Linux has the best filesystem ever 🙂

I’ve been in the IT industry for something like 30 years (longer if I was to include the time in my secondary education) and in that time I have used a few operating systems, starting with Apple DOS 3.3, UCSD P-System, CP/M, Acorn MOS, Macintosh System 6/7, Netware, MS-DOS, Windows (since 3.1), macOS and Linux. Obviously with the evolution of computer hardware, operating systems have evolved with better functionality, so we can’t really compare anything current with the old Apple ][ or BBC Micro Model B. However, Windows and Linux can be compared as they are both current, and Linux has definitely stood out as having the superior architecture to Windows, which reflects the former’s well designed structure and its roots in the high end mainframe computing, compared to Windows’ basic architecture derived from exclusively PC basis.

So what is important and relevant on the Linux filesystem structure are the following things:

  • Linux is engineered from the ground up to allow different parts of the core filesystem to be mapped to different drives or partitions. On Windows part of the core filesystem has to be on the same partition, C drive. Hacks to move, for example, the home drive to another partition, whilst provided for in a registry key setting, will actually break the service pack or version upgrade process, and therefore can only be used by technically savvy people who can manually engineer their own updates while backing up their home partition and migrating their data to the updated version. Since Windows 10 has frequent version upgrades, it is pretty well impossible for an end user to migrate the home drive.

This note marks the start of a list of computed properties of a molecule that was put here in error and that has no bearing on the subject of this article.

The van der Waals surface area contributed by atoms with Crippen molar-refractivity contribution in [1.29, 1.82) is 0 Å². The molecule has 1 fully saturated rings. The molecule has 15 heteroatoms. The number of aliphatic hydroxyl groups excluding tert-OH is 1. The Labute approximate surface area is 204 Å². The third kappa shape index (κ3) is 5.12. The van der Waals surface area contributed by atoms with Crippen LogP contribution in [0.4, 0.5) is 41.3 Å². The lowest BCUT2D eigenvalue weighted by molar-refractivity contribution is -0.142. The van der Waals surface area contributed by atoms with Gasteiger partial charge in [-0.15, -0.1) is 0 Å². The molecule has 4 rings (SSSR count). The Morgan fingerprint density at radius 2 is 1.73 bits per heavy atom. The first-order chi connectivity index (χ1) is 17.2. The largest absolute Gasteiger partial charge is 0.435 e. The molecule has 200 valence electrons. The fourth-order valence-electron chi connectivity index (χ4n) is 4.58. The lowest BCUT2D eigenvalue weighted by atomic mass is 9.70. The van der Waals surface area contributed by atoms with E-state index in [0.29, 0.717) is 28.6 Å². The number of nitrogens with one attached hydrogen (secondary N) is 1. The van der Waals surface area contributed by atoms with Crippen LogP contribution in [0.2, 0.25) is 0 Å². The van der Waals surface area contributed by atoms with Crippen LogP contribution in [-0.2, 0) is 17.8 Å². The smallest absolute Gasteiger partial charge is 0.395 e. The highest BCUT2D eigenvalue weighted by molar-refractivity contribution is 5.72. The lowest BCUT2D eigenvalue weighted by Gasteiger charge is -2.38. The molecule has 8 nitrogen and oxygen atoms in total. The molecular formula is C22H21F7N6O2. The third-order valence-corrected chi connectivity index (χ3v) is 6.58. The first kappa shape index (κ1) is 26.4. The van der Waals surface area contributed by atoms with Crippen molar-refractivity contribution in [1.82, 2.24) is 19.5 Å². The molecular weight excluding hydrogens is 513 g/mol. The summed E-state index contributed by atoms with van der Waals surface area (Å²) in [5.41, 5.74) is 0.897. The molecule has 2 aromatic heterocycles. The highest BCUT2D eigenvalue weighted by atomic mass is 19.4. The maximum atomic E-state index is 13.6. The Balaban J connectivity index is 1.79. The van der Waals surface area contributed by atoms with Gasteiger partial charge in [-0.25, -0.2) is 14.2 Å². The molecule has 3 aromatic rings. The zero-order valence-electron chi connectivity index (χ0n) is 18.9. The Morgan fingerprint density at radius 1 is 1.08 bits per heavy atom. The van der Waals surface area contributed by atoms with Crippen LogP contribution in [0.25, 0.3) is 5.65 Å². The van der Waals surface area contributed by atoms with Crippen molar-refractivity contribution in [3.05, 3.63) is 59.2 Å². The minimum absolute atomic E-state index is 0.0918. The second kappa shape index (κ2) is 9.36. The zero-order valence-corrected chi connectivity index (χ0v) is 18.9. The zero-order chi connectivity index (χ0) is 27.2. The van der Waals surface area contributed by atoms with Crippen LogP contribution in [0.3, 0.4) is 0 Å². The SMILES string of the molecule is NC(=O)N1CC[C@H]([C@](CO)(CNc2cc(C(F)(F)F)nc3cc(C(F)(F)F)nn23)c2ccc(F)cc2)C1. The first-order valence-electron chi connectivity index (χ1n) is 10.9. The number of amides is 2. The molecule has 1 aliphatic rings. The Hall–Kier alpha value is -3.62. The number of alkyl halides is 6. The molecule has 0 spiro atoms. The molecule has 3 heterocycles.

Linux, on the other hand, makes it very easy to map /home to a different partition. This is a real advantage when it comes to reinstalling, because you can keep the home partition intact and just reinstall the operating system and re-use your profile. That’s another thing too – Windows will not allow you to re-use your existing profile when you reinstall. It will spew if you try to do that.

    I give my systems a SSD for OS install and put /home onto a RAID-1 hard disk array.

  • In Windows your paging or virtual memory goes into a file. In Linux, swap goes into a dedicated partition by default. I suppose you can tell Windows to use only a special partition for its swap file, but the default is to put it on C drive. The issue with using a file is disk fragmentation, and potentially running out of disk space to store it, further exacerbated by being unable to relocate your home folder (see above).
  • In Linux, you can spread your swap across more than one partition. This means I can simply expand my swap by adding another SSD into the system. That’s about to happen in fact, so that I can have more virtual memory available for editing large Gimp projects. Windows has no such capability; the paging file all has to be on the same partition.

And there’s a whole lot more after that, including the ability to support a whole pile of different disk formats; NTFS is pretty good but MS made it proprietary making it harder to exchange data between different types of computers.